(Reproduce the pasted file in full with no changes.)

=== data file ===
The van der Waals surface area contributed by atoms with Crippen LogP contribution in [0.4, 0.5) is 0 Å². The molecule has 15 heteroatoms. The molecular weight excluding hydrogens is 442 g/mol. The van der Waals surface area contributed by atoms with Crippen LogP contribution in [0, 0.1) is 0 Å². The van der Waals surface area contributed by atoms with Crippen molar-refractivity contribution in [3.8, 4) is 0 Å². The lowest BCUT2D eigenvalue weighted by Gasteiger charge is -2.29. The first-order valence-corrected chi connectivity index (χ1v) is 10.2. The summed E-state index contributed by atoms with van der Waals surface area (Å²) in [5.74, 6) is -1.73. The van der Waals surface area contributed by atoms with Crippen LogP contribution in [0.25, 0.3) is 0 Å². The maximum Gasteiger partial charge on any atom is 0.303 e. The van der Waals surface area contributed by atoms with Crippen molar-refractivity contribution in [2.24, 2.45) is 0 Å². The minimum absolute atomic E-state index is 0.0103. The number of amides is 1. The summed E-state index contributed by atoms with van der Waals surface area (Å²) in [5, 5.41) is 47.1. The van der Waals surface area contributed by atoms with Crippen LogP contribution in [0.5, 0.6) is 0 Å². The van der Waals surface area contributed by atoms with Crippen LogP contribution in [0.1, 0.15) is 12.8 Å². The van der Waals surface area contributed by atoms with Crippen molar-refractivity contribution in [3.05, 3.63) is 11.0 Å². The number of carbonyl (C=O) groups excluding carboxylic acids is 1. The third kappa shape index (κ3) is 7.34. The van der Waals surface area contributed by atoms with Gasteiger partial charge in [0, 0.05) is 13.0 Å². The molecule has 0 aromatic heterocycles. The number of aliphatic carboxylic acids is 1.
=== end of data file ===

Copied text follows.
The van der Waals surface area contributed by atoms with Crippen LogP contribution in [0.4, 0.5) is 0 Å². The molecule has 15 heteroatoms. The molecular weight excluding hydrogens is 442 g/mol. The van der Waals surface area contributed by atoms with Crippen LogP contribution in [0, 0.1) is 0 Å². The van der Waals surface area contributed by atoms with Crippen molar-refractivity contribution in [3.8, 4) is 0 Å². The lowest BCUT2D eigenvalue weighted by Gasteiger charge is -2.29. The first-order valence-corrected chi connectivity index (χ1v) is 10.2. The summed E-state index contributed by atoms with van der Waals surface area (Å²) in [5.74, 6) is -1.73. The van der Waals surface area contributed by atoms with Crippen LogP contribution in [0.25, 0.3) is 0 Å². The maximum Gasteiger partial charge on any atom is 0.303 e. The van der Waals surface area contributed by atoms with Crippen molar-refractivity contribution in [2.24, 2.45) is 0 Å². The minimum absolute atomic E-state index is 0.0103. The number of amides is 1. The summed E-state index contributed by atoms with van der Waals surface area (Å²) in [5, 5.41) is 47.1. The van der Waals surface area contributed by atoms with Crippen LogP contribution in [0.5, 0.6) is 0 Å². The van der Waals surface area contributed by atoms with Crippen LogP contribution in [0.1, 0.15) is 12.8 Å². The van der Waals surface area contributed by atoms with Crippen molar-refractivity contribution in [3.05, 3.63) is 11.0 Å². The number of carbonyl (C=O) groups excluding carboxylic acids is 1. The third kappa shape index (κ3) is 7.34. The van der Waals surface area contributed by atoms with Gasteiger partial charge in [0, 0.05) is 13.0 Å². The molecule has 0 aromatic heterocycles. The number of aliphatic carboxylic acids is 1.